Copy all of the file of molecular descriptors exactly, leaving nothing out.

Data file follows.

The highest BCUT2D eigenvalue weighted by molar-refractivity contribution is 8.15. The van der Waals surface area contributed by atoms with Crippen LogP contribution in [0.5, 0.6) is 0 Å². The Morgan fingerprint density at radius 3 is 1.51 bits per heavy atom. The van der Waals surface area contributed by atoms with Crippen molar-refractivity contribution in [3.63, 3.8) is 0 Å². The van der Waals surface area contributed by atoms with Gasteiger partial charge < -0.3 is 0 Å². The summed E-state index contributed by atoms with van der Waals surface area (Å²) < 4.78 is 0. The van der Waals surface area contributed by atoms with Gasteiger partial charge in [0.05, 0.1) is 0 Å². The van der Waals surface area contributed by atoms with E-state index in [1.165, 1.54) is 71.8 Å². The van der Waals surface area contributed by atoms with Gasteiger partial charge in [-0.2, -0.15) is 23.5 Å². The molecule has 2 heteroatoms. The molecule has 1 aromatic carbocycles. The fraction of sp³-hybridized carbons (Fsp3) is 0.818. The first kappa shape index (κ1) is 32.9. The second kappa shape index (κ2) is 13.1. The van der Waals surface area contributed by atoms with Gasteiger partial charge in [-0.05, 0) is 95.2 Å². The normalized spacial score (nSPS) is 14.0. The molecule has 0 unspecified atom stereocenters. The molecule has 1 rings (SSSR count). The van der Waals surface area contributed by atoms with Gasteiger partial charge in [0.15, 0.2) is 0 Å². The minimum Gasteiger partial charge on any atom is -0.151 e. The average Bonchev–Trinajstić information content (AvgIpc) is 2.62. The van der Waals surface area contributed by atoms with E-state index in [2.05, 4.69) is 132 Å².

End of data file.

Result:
The highest BCUT2D eigenvalue weighted by molar-refractivity contribution is 8.15. The van der Waals surface area contributed by atoms with Crippen LogP contribution in [0.5, 0.6) is 0 Å². The Morgan fingerprint density at radius 3 is 1.51 bits per heavy atom. The van der Waals surface area contributed by atoms with Crippen molar-refractivity contribution in [3.63, 3.8) is 0 Å². The van der Waals surface area contributed by atoms with Gasteiger partial charge < -0.3 is 0 Å². The summed E-state index contributed by atoms with van der Waals surface area (Å²) < 4.78 is 0. The van der Waals surface area contributed by atoms with Gasteiger partial charge in [0.05, 0.1) is 0 Å². The van der Waals surface area contributed by atoms with E-state index in [1.165, 1.54) is 71.8 Å². The van der Waals surface area contributed by atoms with Gasteiger partial charge in [-0.2, -0.15) is 23.5 Å². The molecule has 2 heteroatoms. The molecule has 1 aromatic carbocycles. The fraction of sp³-hybridized carbons (Fsp3) is 0.818. The first kappa shape index (κ1) is 32.9. The second kappa shape index (κ2) is 13.1. The van der Waals surface area contributed by atoms with Gasteiger partial charge in [-0.05, 0) is 95.2 Å². The normalized spacial score (nSPS) is 14.0. The molecule has 0 unspecified atom stereocenters. The molecule has 1 rings (SSSR count). The van der Waals surface area contributed by atoms with Gasteiger partial charge in [0.15, 0.2) is 0 Å². The minimum Gasteiger partial charge on any atom is -0.151 e. The average Bonchev–Trinajstić information content (AvgIpc) is 2.62. The van der Waals surface area contributed by atoms with E-state index in [2.05, 4.69) is 132 Å².